Music Training May Enhance Teen Brain Development
Know any teens who think they’re too cool to join the school band? Playing an instrument may seem "geeky" to a reputation-conscious teenager, but it’s certainly better for the brain than playing football.
According to a new study from Northwestern University, teens who receive music training are prone to more rapid brain maturation and development than their less jazzy peers.
NU researchers tracked 40 Chicago high schoolers from freshman year to the beginning of senior year. Half of the students joined the junior Reserve Officers’ Training Corps (ROTC), and the other half chose the band route, logging up to three hours of in-school group music instruction per week.
Electrode recordings, in which scientists monitor neural electrical activity, conducted at the beginning and end of the study demonstrated that ROTC members may have become more fit over the three-year span of research, but bandos took the lead in brain gains. While both groups’ language skills spiked, students in music classes slightly out-improved their more physically active counterparts. They also experienced an enhanced ability to respond to and process sound details.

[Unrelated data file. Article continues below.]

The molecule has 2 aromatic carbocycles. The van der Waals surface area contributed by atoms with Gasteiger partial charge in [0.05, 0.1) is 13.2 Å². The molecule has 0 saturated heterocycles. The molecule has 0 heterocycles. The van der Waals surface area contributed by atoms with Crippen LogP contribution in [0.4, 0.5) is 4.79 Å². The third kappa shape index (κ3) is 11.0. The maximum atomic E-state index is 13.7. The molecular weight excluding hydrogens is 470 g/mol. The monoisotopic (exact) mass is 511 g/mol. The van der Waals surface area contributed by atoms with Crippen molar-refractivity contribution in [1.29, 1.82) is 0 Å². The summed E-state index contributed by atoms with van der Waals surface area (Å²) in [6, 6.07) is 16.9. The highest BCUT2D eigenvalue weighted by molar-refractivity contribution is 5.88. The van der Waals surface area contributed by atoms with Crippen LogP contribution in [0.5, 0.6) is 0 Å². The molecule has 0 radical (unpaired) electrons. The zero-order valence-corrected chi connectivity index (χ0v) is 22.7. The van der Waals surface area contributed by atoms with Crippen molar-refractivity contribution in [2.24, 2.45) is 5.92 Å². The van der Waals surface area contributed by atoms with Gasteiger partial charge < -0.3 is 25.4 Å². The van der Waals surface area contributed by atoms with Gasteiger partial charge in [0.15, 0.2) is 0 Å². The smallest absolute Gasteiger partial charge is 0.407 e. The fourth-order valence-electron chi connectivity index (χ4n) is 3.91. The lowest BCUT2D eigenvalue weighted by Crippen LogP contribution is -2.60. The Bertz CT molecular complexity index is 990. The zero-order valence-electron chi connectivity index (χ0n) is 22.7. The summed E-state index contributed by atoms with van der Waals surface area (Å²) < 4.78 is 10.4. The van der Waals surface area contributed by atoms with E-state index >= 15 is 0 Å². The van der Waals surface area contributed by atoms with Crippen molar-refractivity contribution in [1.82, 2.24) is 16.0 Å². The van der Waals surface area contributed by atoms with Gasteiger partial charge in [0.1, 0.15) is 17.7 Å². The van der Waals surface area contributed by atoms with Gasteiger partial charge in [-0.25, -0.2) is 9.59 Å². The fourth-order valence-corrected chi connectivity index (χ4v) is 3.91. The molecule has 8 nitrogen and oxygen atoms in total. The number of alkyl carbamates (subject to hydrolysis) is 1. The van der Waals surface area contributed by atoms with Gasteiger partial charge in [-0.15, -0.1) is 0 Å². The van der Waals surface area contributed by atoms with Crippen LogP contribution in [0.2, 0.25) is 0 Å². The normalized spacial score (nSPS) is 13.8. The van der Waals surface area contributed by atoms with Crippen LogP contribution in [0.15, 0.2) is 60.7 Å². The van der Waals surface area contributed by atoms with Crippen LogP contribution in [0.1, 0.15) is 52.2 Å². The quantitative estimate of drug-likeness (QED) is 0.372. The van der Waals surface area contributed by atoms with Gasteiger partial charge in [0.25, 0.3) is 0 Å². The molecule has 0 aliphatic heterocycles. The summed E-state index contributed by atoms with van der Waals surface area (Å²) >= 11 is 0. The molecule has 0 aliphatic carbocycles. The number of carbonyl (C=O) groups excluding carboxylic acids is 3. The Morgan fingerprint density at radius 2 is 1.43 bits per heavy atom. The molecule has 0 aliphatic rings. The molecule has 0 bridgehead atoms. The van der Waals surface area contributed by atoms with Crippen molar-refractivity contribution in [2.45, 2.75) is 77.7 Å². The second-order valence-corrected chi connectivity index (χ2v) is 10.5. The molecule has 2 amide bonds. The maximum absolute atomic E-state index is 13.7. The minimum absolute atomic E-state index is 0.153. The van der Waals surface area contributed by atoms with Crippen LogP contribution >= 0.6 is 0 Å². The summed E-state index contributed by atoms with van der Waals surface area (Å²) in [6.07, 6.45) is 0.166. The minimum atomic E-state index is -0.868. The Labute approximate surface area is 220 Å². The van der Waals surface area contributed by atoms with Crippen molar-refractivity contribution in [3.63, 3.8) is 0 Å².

Nina Kraus, lead study author and head of Northwestern’s Auditory Neuroscience Laboratory, explained the importance of using diverse forms of enrichment, such as music training, as a way to capitalize on the receptivity of the still-developing teen brain.
“Although learning to play music does not teach skills that seem directly relevant to most careers, the results suggest that music may engender what educators refer to as ‘learning to learn.’ While music programs are often the first to be cut when the school budget is tight, these results highlight music’s place in the high school curriculum.”
Need more of a reason to encourage teens to join the school band? Check out this explanation of one of the many awesome brain benefits of playing an instrument.